The Court of Appeals for the Federal Circuit recently held the Postal Service incorrectly terminated a member of the National Guard under false assumptions in that he abandoned his position.
Amid a dearth of job opportunities in the private sector, a shockingly high number of veterans last year continued to run into problems as they attempted to enter or reenter the federal civil service.
A recent appeals court decision vacated a previous decision dismissing a class action discrimination case against the Federal Reserve Board for failure to exhaust administrative remedies.
A recent decision by the U.S. Court of Appeals for the D.C. Circuit has clarified and lowered the threshold of what defines “retaliation” in claims of discrimination. The Court of Appeals held that an agencyâ€™s actions can be considered retaliatory if the actions would discourage a reasonable person from making or supporting a discrimination claim.
The U.S. Court of Appeals for the D.C. Circuit recently changed the way federal employees and agencies may approach partial relief in future discrimination claims.
In a recent decision, the Equal Employment Opportunity Commission affirmed an Administrative Judge’s decision finding the Department of Defense liable for illegal disability discrimination.
In the author’s last article, “Agencies Legally Discriminate Based on Sexual Orientation,” readers asked whether it is “really” legal for agencies to discriminate on the basis of sexual orientation under the current law. Here is a response to these questions.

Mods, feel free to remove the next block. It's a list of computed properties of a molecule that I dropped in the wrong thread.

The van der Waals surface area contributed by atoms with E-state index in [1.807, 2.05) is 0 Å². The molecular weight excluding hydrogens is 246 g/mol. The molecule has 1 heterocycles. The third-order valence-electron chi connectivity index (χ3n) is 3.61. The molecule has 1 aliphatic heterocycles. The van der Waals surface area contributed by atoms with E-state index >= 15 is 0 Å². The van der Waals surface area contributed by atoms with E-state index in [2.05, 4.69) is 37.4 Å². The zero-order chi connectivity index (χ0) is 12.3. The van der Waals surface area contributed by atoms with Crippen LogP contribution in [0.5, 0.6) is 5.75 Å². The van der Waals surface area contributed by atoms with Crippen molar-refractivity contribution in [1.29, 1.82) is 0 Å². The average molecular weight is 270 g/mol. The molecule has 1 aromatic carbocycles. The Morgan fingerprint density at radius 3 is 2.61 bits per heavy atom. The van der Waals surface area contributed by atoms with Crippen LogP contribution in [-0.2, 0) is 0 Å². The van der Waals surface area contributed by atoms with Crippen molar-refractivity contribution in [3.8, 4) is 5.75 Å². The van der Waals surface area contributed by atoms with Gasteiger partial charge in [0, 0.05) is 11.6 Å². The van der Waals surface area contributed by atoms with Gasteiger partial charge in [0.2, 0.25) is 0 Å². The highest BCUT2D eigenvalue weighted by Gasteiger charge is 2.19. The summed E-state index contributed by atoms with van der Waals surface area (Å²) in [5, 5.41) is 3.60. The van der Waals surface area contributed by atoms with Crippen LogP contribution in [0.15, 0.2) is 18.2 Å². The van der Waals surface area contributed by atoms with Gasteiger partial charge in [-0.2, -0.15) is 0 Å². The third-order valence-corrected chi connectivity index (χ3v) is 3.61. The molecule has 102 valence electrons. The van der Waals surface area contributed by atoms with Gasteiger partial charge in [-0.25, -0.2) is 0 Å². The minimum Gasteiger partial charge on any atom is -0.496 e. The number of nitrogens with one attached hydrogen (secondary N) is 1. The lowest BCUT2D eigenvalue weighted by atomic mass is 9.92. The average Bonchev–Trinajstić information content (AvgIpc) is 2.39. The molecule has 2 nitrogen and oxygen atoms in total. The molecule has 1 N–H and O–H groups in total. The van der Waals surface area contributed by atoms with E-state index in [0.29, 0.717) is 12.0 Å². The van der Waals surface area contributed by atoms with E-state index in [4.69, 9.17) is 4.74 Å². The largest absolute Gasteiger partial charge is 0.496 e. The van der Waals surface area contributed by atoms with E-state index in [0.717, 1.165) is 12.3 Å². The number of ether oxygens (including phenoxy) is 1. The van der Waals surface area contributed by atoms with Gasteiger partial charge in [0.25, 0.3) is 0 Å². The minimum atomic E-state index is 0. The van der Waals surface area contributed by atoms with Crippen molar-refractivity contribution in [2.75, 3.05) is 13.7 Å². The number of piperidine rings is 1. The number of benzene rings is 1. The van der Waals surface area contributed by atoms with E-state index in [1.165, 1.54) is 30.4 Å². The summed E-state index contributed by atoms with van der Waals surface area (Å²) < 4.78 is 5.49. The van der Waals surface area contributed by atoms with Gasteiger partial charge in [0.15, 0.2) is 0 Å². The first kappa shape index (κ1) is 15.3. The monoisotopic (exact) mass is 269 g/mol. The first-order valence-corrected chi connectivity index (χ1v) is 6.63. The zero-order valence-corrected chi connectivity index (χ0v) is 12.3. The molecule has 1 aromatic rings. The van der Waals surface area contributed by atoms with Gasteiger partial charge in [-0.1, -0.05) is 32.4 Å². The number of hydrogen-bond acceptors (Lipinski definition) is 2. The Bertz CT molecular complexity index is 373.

It remains legal for agencies to discriminate against federal employees based on sexual orientation. This was reiterated by the U.S. District Court for the Southern District of Florida, which recently granted summary judgment in favor of the Department of Homeland Security (DHS).
An appeals court recently issued an en banc decision finding the U.S. District Court of for the Northern District of Alabama erred in granting summary judgment in a sexual harassment case where the harassment was not directed specifically at the plaintiff.
HHS has been ordered to hire a veteran and to compute back pay and benefits where the agency conceded that it would have selected a veteran had it not made an error in removing his name from the list of candidates for a competitive service position.